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Office MANAGER, RECEPTIONIST, ADMINISTRATIVE SERVICE MANAGERS, BUSINESS PROFESSIONAL who is willing and responsible for a diverse set of administrative tasks. Whether calculating payroll or hiring new employees, office managers must perform their duties with decisiveness and accuracy for a business to perform well. This position may require you to work very closely with the CEO/CFO/COO as the personal assistant of the company business, if so confidentiality is important you may be required to sign a non-disclosure agreement.(so please be prepared, Go get the job : -)
Employers only usually require a high school diploma or GED, but some employers may require a bachelor's degree for office managers. MUST BE ABLE TO OPERATE A COMPUTER, MUST BE VERY PROFESSIONAL, WELL SPOKEN, WELL GROOMED &VERY POLITE! ( Please & Thank You always Work!)
Office Manager's Duties
Office manager's duties can vary significantly based on the size and type of organization of employment. For example, managers working within a small dental office may be required to greet patients, set appointments, and handle billing; while managers working within a corporate office may focus exclusively on one aspect of the business, such as insurance processing. Duties also might include evaluating office procedures and looking for more efficient ways of conducting processes.
Office managers must be adept at supervising other employees in a fair, consistent manner. They must have the ability to motivate others, encouraging them to increase both productivity and work quality. Supervisory duties may also include hiring and firing employees and resolving disputes or other issues that arise among employees. Within sales offices, office managers may track the sales force; reporting monthly sales numbers, and noting areas in need of improvement.
Office Manager Responsibilities
In addition to overseeing personnel, office managers ensure the smooth functioning of a business. For example, office managers within a healthcare facility may be called upon to order general supplies like paper, pens, and toner, as well as medical supplies such as syringes, medicine or vaccinations from specific vendors. Accordingly, managers may be required to research several vendors for pricing, delivery dates, and other terms of sale.
With the increasing use of computer systems, office managers may also be responsible for ensuring that systems operate cohesively. In small offices that don't have their own computer support personnel, office managers may need computer systems troubleshooting skills. In larger offices, managers may oversee the work of technical specialists; recording frequent problems and research potential solutions.
Some office managers may take on accounting responsibilities. In these cases, office managers may be required to oversee payroll expenses, send invoices, and process paperwork. For example, an office manager may be required to monitor over time, ensuring that expenses remain as low as possible, while another manager may be called upon to follow up unpaid invoices.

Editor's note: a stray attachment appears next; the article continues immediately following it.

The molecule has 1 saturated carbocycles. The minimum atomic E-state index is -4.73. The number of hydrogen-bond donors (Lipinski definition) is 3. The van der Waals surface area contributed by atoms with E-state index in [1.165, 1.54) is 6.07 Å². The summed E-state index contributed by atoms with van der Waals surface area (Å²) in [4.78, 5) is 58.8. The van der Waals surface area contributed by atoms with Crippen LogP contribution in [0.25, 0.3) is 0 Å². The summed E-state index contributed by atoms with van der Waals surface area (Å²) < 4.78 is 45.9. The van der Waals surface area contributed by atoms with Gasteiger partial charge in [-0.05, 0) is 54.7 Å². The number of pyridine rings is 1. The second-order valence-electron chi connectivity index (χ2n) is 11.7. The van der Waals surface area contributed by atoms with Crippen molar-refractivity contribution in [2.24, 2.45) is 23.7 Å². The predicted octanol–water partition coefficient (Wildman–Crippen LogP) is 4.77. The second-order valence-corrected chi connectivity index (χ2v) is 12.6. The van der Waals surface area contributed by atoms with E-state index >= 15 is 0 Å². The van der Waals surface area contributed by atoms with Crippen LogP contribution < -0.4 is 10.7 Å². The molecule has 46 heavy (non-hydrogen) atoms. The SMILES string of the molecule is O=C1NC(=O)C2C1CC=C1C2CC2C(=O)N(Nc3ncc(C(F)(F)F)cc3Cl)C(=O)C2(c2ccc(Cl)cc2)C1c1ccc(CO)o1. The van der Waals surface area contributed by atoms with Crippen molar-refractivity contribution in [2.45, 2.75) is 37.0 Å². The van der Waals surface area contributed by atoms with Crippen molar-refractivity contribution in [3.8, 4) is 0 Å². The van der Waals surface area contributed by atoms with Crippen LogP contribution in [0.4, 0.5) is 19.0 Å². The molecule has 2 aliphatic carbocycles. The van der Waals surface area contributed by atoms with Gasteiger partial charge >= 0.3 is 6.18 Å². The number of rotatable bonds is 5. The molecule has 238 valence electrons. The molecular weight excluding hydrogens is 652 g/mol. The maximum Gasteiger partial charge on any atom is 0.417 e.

Intake coordinators provide the initial contact a client has with a counseling agency or organization. They may conduct brief telephone screenings to determine the nature and extent of the client's problem and whether the agency can provide the services the client is requesting. They also meet with clients to perform intake assessments that take into account any psychological, social and biological problems that may be affecting the client's life and discuss the client's goals and expectations of treatment.
If applicable to the setting, intake coordinators may be responsible for verifying insurance information and mental health coverage. Intake assessments usually last between 30 and 40 minutes. After an intake assessment is completed, the intake coordinator refers the client to a staff counselor to begin the treatment process. Sometimes, intake coordinators may determine that the agency or organization is not an appropriate match for a client's needs and will refer the client to a more suitable facility.
Intake coordinators are members of interdisciplinary mental health teams that may consist of social workers, professional counselors, psychologists, and psychiatrists. They work in diverse environments, such as mental health clinics, youth counseling organizations, community services agencies and college or university counseling centers. The nature of the work can be stressful and fast-paced due to the high clientele volume and limited staff resources.
In addition to having excellent verbal and written communication skills, intake coordinators must be able to multitask and handle working in a high-stress environment with a calm and professional demeanor. Intake coordinators often work with clients from a variety of backgrounds. They need to be aware of, and sensitive to, cultural, ethnic and economic diversity and skilled at handling clients who are dealing with difficult problems and life situations.
Job Types: Full-time, Part-time